One of the most important developments in the life of the early Church was the conversion of Saul on the road to Damascus (Acts 9:1-19). There is an important subtlety though, which is often overshadowed by the dramatic nature of his encounter with Jesus that day. Most agree that the prayer of mercy by St. Stephen as he was being stoned (Acts 7:60) was an important factor in Saul’s conversion. But there was another factor at work in his conversion. According to Paul, he was a disciple of the highly renowned Jewish scholar, Gamaliel, (Acts 22:3).
It is interesting to note, then, that he was swayed by the powerful elite of the Jewish Sanhedrrin from following the wisdom and discipline of this great Jewish scholar, recorded in Acts 5:33-39. Whereas Gamaliel warned that opposing the cult of the Nazarene, Jesus,could result in opposing God, the leaders of the Jews decided to scourge the apostles and to give them stern warnings to stop preaching about Jesus. Sadly, the faithful disciple of Gamaliel, Saul, decided to break from the teachings of this holy man. He went so far as to support the stoning of Stephen and zealously joined with the Sanhedrin in persecuting followers of the Way, even as far away as Damascus. It is worth noting here the intriguing parallel between the words of Gamaliel in Acts 5:39, “…you may even find yourselves fighting against God” and Paul’s account of the words of Jesus to him in Acts 26:14, “It is hard for you to kick against the goad.”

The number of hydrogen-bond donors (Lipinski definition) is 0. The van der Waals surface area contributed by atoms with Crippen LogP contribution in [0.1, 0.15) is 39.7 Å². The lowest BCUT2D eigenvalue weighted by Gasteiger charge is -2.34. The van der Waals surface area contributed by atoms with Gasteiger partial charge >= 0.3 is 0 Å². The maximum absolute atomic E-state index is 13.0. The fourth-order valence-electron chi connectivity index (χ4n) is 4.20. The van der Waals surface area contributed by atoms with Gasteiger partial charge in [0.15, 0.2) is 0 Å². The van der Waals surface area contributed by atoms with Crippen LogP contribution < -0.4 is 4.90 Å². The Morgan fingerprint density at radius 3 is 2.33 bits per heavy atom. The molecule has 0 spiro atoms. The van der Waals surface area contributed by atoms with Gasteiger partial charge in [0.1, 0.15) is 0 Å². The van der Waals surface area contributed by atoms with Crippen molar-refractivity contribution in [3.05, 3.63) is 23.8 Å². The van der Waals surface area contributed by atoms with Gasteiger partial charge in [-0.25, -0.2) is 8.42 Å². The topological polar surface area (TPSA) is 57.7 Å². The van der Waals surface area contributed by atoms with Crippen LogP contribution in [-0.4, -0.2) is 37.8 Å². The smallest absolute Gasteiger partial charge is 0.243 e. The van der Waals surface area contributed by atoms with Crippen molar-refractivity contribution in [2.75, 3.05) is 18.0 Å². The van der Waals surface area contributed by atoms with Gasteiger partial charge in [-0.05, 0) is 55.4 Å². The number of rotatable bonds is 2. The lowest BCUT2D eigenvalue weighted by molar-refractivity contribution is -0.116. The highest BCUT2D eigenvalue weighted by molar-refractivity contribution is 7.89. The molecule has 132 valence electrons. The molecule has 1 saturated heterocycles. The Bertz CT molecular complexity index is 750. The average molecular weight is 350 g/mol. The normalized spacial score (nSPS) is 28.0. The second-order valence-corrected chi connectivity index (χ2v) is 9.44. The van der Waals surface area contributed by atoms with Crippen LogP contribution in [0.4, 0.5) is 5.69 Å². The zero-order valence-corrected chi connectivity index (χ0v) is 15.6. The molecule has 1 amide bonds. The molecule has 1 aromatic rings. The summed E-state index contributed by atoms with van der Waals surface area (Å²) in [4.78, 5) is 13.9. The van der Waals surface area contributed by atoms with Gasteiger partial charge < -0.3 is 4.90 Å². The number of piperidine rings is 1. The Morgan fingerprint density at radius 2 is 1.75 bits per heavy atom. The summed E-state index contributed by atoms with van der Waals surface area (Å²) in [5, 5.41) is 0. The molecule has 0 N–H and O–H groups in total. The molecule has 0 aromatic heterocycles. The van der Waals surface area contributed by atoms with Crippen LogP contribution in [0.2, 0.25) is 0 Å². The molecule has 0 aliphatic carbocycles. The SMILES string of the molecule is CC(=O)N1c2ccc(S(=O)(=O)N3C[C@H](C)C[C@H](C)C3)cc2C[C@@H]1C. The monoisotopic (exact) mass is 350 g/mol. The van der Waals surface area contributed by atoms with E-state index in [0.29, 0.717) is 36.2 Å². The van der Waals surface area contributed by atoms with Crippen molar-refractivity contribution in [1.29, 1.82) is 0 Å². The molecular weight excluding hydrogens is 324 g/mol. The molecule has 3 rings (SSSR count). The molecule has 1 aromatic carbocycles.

What is overlooked in all this is the fact that Saul most likely had suppressed reservations he had about renouncing the wisdom of Gamaliel. After all, if the “magisterium” of the Jewish people (cf. Matt 23:1-3) declared that this new movement was not of God, it must have indeed been a serious danger to the pure faith of Israel. Yet, if this were so, why would such a holy and wise man as Gamaliel advise against an outright persecution of its followers? Was he becoming senile? Was his keen sense of the sacredness of the holy disciplines of the Mosaic Law becoming dull with old age?
Was it possible that the members of the Sanhedrin, who occupied the chair of Moses, were mistaken?
These and similar questions must have been fermenting under the surface of Saul’s soul, especially as he observed the holiness of life manifested in the lives of those declared to be enemies of the Law of Moses. Thus it was that his encounter with Jesus as he traveled to Damascus was an experience of profound clarification for doubts that haunted the depths of his soul - doubts that were suppressed by the violent zeal, with which he carried out the directions of the Sanhedrin. By the gracious mercy of God, Saul was finally able to see the light, both literally and figuratively.
In reflecting on this, I could not help but to notice a parallel situation in the Catholic Church over the past half century. Specifically, the way Church leaders capitulated to the demands of those who were violating the sacred discipline of receiving the Eucharistic Christ on the tongue. These dissenters insisted that introducing the practice of receiving the Eucharistic Christ in the hand would promote greater zeal and devotion among the faithful. Sad to say, statistical evidence in most traditionally Christian nations in the West indicates that such is not the case.